Life outside school became more complicated and challenging. Prior to Brittany's 16th birthday, my husband and I began to teach her to drive. We found that she had no problem securing the steering wheel and moving the stick from park to drive. Soon I was teaching her along with the driving school. Like many parents, my hair got grayer and my foot kept reaching for what I called "the invisible brake" on the passenger's side. The education portion of driver's education was no problem - it was the driving portion that could have been a problem. We were very fortunate that the woman who owned the driving school had worked with various students with disabilities and was willing to go out with Brittany to see how she did. We were quite thankful that we gave her driving experience prior to her sessions with her instructor. This experience helped boost Brittany's confidence, especially since she was nervous driving a different car that did not have the same kind of steering wheel she had. Her steering wheel had multiple bars going from where the horn is to the wheel, allowing Brittany to move the wheel from the inside. The steering wheel in her instructor's car did not have the same configuration, which made driving a little more difficult. By the time driver's education was over, Brittany did very well and was ready to take the test. The department of motor vehicles said that she had to go through the handicap division. We were totally opposed to this because they would classify her and try to evaluate her for special devices on the car. She was quite capable of driving without special devices, and we felt that she shouldn't be restricted to driving with devices. We contacted the owner of the driving school. She then contacted someone she knew at DMV who was able to take Brittany for her test. As a result, she got her license without disability restrictions. My advice to anyone going through this is to make sure that the driving school has worked with kids with disabilities and is supportive of them. If you have that, the owner will go the extra mile for you if you need it.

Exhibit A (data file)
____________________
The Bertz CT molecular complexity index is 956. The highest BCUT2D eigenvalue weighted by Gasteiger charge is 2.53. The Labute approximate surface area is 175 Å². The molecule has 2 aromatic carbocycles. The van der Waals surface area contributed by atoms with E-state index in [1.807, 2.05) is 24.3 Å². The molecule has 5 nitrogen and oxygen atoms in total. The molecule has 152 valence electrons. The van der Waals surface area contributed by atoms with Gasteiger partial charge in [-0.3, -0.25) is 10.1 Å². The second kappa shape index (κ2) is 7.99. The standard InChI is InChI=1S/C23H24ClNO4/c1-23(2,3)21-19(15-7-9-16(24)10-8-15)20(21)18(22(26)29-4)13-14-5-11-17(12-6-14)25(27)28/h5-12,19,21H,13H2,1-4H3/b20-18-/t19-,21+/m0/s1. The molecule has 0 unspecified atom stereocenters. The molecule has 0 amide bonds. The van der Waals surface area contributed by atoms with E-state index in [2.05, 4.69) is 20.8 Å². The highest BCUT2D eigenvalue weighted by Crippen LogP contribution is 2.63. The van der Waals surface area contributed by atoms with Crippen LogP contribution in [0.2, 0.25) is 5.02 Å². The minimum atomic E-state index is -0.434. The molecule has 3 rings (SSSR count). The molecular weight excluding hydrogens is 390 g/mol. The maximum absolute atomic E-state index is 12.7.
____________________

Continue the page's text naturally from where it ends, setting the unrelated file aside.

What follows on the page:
Another important factor is making sure your child drives everywhere during the time he has his permit. Brittany was much more seasoned than many of her friends. We took her on the highway, the back roads, and anywhere else we had to go. As a result, she was quite comfortable reading signs, going where she needed to go, and even getting lost at times.
Another consideration was the car she had to drive. We put a cover on the steering wheel that had ridges so that it was easier for her to hang onto the wheel. We had to make sure she could reach the ignition, could manipulate the console, reach the radio, and handle her seat belt. Some cars were more of a challenge for her than others.
Taking on Responsibility
Life definitely changed after driving. Brittany was handling money more frequently because she was going out with her friends to restaurants, movies, the shopping mall, and the grocery store. Yes I did say the grocery store. One of Brittany's weekly chores was to make out a grocery list and do the grocery shopping. This activity served several purposes. It made her conscious of store prices, taught her a skill that she would be using when living on her own, allowed her to experience challenges at a time when I was able to advise her, and got her out into the public. Her presence in the public was not only beneficial to her, but also to the public. On one occasion, a woman saw her shopping and approached her. She stated that she was so happy to see her and asked Brittany if she could give her a hug. Brittany did not know her, yet she agreed. Brittany didn't understand at the time what had happened, but I suspect that the woman either had a child or grandchild with a disability and seeing Brittany must have given her the faith that the child was going to be okay. On another occasion, I happened to go with Brittany to the grocery store and noticed that the deli employees and the fish employees were all saying hello to her. When Brittany went to another part of the store, a gentleman from the deli counter told me how amazing Brittany is, and that I should be very proud of her. Our children were given to us for many reasons, some of which, I believe, are to instill faith in others and make people appreciate what they have.